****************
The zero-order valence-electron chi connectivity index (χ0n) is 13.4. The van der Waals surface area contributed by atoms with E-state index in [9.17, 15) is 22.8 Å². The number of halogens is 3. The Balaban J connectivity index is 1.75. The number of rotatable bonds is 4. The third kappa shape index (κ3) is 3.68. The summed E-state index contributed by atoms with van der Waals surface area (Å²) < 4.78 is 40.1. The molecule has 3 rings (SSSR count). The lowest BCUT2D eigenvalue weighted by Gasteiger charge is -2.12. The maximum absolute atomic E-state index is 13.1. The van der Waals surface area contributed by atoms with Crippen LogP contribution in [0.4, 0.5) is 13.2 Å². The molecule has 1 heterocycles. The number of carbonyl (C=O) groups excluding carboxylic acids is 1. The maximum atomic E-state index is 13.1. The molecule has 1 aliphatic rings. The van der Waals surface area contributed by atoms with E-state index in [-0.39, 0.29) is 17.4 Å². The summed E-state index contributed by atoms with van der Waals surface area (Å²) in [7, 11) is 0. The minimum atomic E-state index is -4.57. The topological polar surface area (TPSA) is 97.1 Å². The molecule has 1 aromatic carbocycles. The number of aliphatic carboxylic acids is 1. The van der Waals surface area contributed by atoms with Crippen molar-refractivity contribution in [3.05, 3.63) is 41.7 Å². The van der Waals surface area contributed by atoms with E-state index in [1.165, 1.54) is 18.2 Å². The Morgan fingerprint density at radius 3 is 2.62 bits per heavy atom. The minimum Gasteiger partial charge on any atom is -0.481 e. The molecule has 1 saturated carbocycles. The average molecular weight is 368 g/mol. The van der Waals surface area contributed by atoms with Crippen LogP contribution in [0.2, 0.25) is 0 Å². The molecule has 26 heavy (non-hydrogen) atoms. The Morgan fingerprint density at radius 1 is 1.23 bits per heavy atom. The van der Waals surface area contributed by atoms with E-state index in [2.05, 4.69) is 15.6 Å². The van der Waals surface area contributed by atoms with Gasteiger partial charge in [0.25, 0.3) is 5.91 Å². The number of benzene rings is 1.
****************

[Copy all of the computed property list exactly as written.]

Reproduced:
The zero-order valence-electron chi connectivity index (χ0n) is 13.4. The van der Waals surface area contributed by atoms with E-state index in [9.17, 15) is 22.8 Å². The number of halogens is 3. The Balaban J connectivity index is 1.75. The number of rotatable bonds is 4. The third kappa shape index (κ3) is 3.68. The summed E-state index contributed by atoms with van der Waals surface area (Å²) < 4.78 is 40.1. The molecule has 3 rings (SSSR count). The lowest BCUT2D eigenvalue weighted by Gasteiger charge is -2.12. The maximum absolute atomic E-state index is 13.1. The van der Waals surface area contributed by atoms with Crippen LogP contribution in [0.4, 0.5) is 13.2 Å². The molecule has 1 heterocycles. The number of carbonyl (C=O) groups excluding carboxylic acids is 1. The maximum atomic E-state index is 13.1. The molecule has 1 aliphatic rings. The van der Waals surface area contributed by atoms with E-state index in [-0.39, 0.29) is 17.4 Å². The summed E-state index contributed by atoms with van der Waals surface area (Å²) in [7, 11) is 0. The minimum atomic E-state index is -4.57. The topological polar surface area (TPSA) is 97.1 Å². The molecule has 1 aromatic carbocycles. The number of aliphatic carboxylic acids is 1. The van der Waals surface area contributed by atoms with Crippen molar-refractivity contribution in [3.05, 3.63) is 41.7 Å². The van der Waals surface area contributed by atoms with E-state index in [1.165, 1.54) is 18.2 Å². The Morgan fingerprint density at radius 3 is 2.62 bits per heavy atom. The minimum Gasteiger partial charge on any atom is -0.481 e. The molecule has 1 saturated carbocycles. The average molecular weight is 368 g/mol. The van der Waals surface area contributed by atoms with Crippen LogP contribution in [0.2, 0.25) is 0 Å². The molecule has 26 heavy (non-hydrogen) atoms. The Morgan fingerprint density at radius 1 is 1.23 bits per heavy atom. The van der Waals surface area contributed by atoms with E-state index in [2.05, 4.69) is 15.6 Å². The van der Waals surface area contributed by atoms with Gasteiger partial charge in [0.25, 0.3) is 5.91 Å². The number of benzene rings is 1.